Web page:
In my previous post, I concentrated on the bright, showy fruits of summer that capture our attention with their sweetness and bright colors. Maybe even more important are the vegetables which should make up the majority of our food. So this post is dedicated to our hard working vegetables, with a few grains and starches to round out the abundance.
Our Strawberry Spinach vigorously self-seeded itself in a corner of the garden and we have been enjoying it regularly in our summer salads. The leaves and “berries” have a pleasant taste and the berries add a pleasant, bright color to the other shades of green. I am letting a few flowering stalks go to seed and I will scatter the tiny seeds where I want them to grow next year.
I was less happy with our Bloomingsdale Longstanding Spinach plants this year. Early in the spring, they fared poorly and then, after a blast of hot weather, they all bolted. I am glad I have perennial alternatives such as the Good King Henry and Bloody Dock.
Our disappointing spinach, earlier in the spring:
Versus our Bloody Dock:
Another favorite summer vegetable to put in our salads is freshly harvested lettuce. Tucked around the different types of lettuce are beets, onions, snap peas, amaranth and chard. I try to create mixtures, or polycultures, of plants to confuse pests and attract beneficial insects. By including plants with different root structures, root crops and leaf crops, I try to reduce competition between them. By planting densely, I try to keep the soil completely covered to cool and hold the moisture in the soil. It also helps discourage the germination of unwanted plants.
And here is a close up of some of our snap peas. Both the pods and young, tender sprouts go well in salads.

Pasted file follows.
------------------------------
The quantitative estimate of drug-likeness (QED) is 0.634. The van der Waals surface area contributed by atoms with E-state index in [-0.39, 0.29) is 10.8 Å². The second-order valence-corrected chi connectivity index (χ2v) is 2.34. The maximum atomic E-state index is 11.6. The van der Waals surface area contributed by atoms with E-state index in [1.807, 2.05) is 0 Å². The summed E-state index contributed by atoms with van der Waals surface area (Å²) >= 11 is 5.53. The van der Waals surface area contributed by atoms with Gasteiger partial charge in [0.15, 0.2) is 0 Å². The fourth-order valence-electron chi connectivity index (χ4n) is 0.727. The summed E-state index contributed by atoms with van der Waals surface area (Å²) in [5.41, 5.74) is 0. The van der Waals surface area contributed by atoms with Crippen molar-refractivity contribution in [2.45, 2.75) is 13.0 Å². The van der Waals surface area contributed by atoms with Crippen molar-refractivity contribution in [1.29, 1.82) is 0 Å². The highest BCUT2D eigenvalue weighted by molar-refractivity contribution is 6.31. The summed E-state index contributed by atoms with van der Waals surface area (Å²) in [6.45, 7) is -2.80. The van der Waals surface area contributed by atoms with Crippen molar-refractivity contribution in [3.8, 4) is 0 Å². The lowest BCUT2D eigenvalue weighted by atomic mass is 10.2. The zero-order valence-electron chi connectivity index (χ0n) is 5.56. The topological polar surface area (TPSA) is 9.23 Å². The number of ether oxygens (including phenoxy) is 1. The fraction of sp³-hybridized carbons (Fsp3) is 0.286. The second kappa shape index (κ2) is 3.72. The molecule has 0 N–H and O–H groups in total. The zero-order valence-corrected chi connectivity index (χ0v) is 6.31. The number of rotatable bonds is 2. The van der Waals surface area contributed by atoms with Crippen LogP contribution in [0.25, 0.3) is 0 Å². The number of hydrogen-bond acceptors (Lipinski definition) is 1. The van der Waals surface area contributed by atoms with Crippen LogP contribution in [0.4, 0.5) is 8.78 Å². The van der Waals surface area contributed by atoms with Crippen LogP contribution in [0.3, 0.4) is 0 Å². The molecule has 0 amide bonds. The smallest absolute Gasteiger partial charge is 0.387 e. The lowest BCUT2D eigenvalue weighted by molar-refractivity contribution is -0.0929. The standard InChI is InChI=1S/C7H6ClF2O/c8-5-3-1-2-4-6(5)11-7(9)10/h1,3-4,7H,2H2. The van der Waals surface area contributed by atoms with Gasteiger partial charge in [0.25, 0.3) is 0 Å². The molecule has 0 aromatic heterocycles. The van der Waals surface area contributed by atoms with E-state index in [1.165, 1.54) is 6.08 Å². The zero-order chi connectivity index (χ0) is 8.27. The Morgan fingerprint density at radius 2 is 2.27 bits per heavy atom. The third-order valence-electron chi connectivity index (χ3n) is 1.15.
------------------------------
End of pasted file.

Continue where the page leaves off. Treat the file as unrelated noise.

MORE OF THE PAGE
In the past I have had trouble with squash vine borers and squash beetles so I have tried two strategies to avoid them. First, I have “hidden” our zucchini plants among other plants and second, I have planted them several weeks apart in different parts of the yard as further insurance. Our summer squash season is very late this year but we did enjoy our first zucchini just this week. A zucchini plant emerging above the strawberry plants:
My later plantings are just getting started. Here are some young zucchini plants that will grow up in a community of Provider beans and edible Miriam Sunflowers.
Our potatoes are growing in a raised bed that I made from sections of an enormous Weeping Willow tree branch that came down in one of last year’s storms. Originally planted in trenches, we have gradually built hills around the plants to encourage more potatoes and facilitate an easier harvest. I have planted green beans and sunflowers between the potatoes but they haven’t been able to keep up with the vigorous growth of the potato plants. Behind the potatoes and along the fence, I have perennial vegetables, such as Jerusalem Artichokes, Groundnuts, Hog Peanuts and Skirret growing. The potatoes are all in bloom and we will soon be digging around the edges for some small summer potatoes.
Farmers say that corn should be “knee high by the fourth of July” but our Hopi Blue Dent corn is already reaching the top of our wood pile. I have planted beans, acorn squash and cucumbers around the corn with a row of Opalka tomato plants in front. The beans will help provide nitrogen to the corn and the squash and cucumbers will help shade the ground between the corn plants to retain moisture and discourage weeds. I planted a few sunflowers between the corn and woodpiles. They are lagging behind the corn so I don’t know if they will get enough sun to do well. There are blooming Borage growing around the edges to attract pollinators and a few volunteer potatoes have emerged from last year’s potato crop.
Here is a tiny cucumber plant just getting started among the corn plants:
A Borage plant, with edible leaves and flowers, acts as a pollinator and my chicks eat visiting insects. There is also some mint that planted itself along the edges. I keep it there because its strong scent can help keep unwanted insects from coming into the garden.
I am gradually learning to grow the vegetables that thrive in my gardens and eliminating the vegetables that require more work than the produce they provide. I like spinach; for example, but I am finding that alternative sources of green leaves are more reliable and productive without as much effort. Thank you for coming on a tour of some of my vegetable plants.
-- "...I have nothing against authorities as such; I am only in favor of putting a question mark after just about everyithing they say." Ruth Stout